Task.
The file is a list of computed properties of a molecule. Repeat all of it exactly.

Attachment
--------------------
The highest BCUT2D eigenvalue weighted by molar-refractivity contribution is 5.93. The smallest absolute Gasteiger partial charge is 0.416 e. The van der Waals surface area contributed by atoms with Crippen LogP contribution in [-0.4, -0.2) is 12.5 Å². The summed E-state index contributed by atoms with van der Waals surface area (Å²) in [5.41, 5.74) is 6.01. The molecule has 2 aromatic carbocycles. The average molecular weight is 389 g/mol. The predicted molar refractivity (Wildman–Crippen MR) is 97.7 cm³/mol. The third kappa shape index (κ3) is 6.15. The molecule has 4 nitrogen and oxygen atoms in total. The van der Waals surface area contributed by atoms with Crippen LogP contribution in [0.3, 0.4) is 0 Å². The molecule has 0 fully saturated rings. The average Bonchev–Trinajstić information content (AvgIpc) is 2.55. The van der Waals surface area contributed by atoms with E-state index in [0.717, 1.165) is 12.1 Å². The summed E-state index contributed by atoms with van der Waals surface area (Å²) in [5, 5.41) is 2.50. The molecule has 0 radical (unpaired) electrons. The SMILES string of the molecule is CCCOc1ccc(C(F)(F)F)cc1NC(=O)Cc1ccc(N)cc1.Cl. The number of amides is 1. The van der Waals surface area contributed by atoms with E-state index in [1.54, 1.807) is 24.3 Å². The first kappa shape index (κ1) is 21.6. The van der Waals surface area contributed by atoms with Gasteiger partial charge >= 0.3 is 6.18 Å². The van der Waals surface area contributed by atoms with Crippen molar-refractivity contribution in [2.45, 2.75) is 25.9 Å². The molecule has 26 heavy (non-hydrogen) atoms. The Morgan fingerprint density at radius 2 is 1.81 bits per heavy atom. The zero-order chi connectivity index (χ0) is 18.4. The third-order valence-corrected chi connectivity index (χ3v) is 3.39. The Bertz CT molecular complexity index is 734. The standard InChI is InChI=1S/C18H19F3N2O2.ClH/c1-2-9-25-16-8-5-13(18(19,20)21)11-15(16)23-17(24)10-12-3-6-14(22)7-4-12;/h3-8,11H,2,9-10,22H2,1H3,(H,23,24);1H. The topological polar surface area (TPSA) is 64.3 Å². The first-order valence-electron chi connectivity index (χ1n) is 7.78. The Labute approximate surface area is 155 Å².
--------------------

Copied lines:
The highest BCUT2D eigenvalue weighted by molar-refractivity contribution is 5.93. The smallest absolute Gasteiger partial charge is 0.416 e. The van der Waals surface area contributed by atoms with Crippen LogP contribution in [-0.4, -0.2) is 12.5 Å². The summed E-state index contributed by atoms with van der Waals surface area (Å²) in [5.41, 5.74) is 6.01. The molecule has 2 aromatic carbocycles. The average molecular weight is 389 g/mol. The predicted molar refractivity (Wildman–Crippen MR) is 97.7 cm³/mol. The third kappa shape index (κ3) is 6.15. The molecule has 4 nitrogen and oxygen atoms in total. The van der Waals surface area contributed by atoms with Crippen LogP contribution in [0.3, 0.4) is 0 Å². The molecule has 0 fully saturated rings. The average Bonchev–Trinajstić information content (AvgIpc) is 2.55. The van der Waals surface area contributed by atoms with E-state index in [0.717, 1.165) is 12.1 Å². The summed E-state index contributed by atoms with van der Waals surface area (Å²) in [5, 5.41) is 2.50. The molecule has 0 radical (unpaired) electrons. The SMILES string of the molecule is CCCOc1ccc(C(F)(F)F)cc1NC(=O)Cc1ccc(N)cc1.Cl. The number of amides is 1. The van der Waals surface area contributed by atoms with E-state index in [1.54, 1.807) is 24.3 Å². The first kappa shape index (κ1) is 21.6. The van der Waals surface area contributed by atoms with Gasteiger partial charge >= 0.3 is 6.18 Å². The van der Waals surface area contributed by atoms with Crippen molar-refractivity contribution in [2.45, 2.75) is 25.9 Å². The molecule has 26 heavy (non-hydrogen) atoms. The Morgan fingerprint density at radius 2 is 1.81 bits per heavy atom. The zero-order chi connectivity index (χ0) is 18.4. The third-order valence-corrected chi connectivity index (χ3v) is 3.39. The Bertz CT molecular complexity index is 734. The standard InChI is InChI=1S/C18H19F3N2O2.ClH/c1-2-9-25-16-8-5-13(18(19,20)21)11-15(16)23-17(24)10-12-3-6-14(22)7-4-12;/h3-8,11H,2,9-10,22H2,1H3,(H,23,24);1H. The topological polar surface area (TPSA) is 64.3 Å². The first-order valence-electron chi connectivity index (χ1n) is 7.78. The Labute approximate surface area is 155 Å².